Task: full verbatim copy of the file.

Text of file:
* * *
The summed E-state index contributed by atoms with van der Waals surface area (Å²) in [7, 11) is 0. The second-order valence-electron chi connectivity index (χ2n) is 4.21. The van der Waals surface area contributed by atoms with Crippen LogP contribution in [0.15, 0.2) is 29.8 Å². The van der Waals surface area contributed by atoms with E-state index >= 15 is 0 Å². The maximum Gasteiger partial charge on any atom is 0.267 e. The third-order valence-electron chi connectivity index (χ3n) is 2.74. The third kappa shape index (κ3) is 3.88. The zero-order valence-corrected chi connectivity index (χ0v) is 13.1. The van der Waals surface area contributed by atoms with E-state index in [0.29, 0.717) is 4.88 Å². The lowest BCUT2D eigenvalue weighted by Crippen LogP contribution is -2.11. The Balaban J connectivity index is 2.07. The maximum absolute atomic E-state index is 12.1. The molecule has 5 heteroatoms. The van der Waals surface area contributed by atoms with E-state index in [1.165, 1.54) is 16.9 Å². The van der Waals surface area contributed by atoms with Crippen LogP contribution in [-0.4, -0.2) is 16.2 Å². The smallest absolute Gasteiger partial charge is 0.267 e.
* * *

The summed E-state index contributed by atoms with van der Waals surface area (Å²) in [7, 11) is 0. The second-order valence-electron chi connectivity index (χ2n) is 4.21. The van der Waals surface area contributed by atoms with Crippen LogP contribution in [0.15, 0.2) is 29.8 Å². The van der Waals surface area contributed by atoms with E-state index >= 15 is 0 Å². The maximum Gasteiger partial charge on any atom is 0.267 e. The third-order valence-electron chi connectivity index (χ3n) is 2.74. The third kappa shape index (κ3) is 3.88. The zero-order valence-corrected chi connectivity index (χ0v) is 13.1. The van der Waals surface area contributed by atoms with E-state index in [0.29, 0.717) is 4.88 Å². The lowest BCUT2D eigenvalue weighted by Crippen LogP contribution is -2.11. The Balaban J connectivity index is 2.07. The maximum absolute atomic E-state index is 12.1. The molecule has 5 heteroatoms. The van der Waals surface area contributed by atoms with E-state index in [1.165, 1.54) is 16.9 Å². The van der Waals surface area contributed by atoms with Crippen LogP contribution in [-0.4, -0.2) is 16.2 Å². The smallest absolute Gasteiger partial charge is 0.267 e.